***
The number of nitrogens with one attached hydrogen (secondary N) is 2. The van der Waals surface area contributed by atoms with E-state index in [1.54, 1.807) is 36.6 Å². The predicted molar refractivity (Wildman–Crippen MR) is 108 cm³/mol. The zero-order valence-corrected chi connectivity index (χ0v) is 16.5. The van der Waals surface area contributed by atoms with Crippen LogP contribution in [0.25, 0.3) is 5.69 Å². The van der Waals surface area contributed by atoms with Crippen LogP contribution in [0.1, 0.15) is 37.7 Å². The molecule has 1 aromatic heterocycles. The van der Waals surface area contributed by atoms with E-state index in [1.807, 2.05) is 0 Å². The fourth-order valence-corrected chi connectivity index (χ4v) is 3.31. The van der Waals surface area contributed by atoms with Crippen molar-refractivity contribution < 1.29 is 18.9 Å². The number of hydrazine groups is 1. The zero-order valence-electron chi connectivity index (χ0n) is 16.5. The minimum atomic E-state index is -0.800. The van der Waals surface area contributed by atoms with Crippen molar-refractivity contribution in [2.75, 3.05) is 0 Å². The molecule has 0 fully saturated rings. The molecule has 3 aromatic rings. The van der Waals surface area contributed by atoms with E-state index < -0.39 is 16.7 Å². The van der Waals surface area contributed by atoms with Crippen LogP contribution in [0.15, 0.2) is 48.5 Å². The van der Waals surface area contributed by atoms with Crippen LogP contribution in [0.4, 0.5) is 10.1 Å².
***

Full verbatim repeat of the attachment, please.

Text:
The number of nitrogens with one attached hydrogen (secondary N) is 2. The van der Waals surface area contributed by atoms with E-state index in [1.54, 1.807) is 36.6 Å². The predicted molar refractivity (Wildman–Crippen MR) is 108 cm³/mol. The zero-order valence-corrected chi connectivity index (χ0v) is 16.5. The van der Waals surface area contributed by atoms with Crippen LogP contribution in [0.25, 0.3) is 5.69 Å². The van der Waals surface area contributed by atoms with Crippen LogP contribution in [0.1, 0.15) is 37.7 Å². The molecule has 1 aromatic heterocycles. The van der Waals surface area contributed by atoms with E-state index in [1.807, 2.05) is 0 Å². The fourth-order valence-corrected chi connectivity index (χ4v) is 3.31. The van der Waals surface area contributed by atoms with Crippen molar-refractivity contribution < 1.29 is 18.9 Å². The number of hydrazine groups is 1. The zero-order valence-electron chi connectivity index (χ0n) is 16.5. The minimum atomic E-state index is -0.800. The van der Waals surface area contributed by atoms with Crippen molar-refractivity contribution in [2.75, 3.05) is 0 Å². The molecule has 0 fully saturated rings. The molecule has 3 aromatic rings. The van der Waals surface area contributed by atoms with E-state index < -0.39 is 16.7 Å². The van der Waals surface area contributed by atoms with Crippen LogP contribution in [0.15, 0.2) is 48.5 Å². The van der Waals surface area contributed by atoms with Crippen LogP contribution in [0.4, 0.5) is 10.1 Å².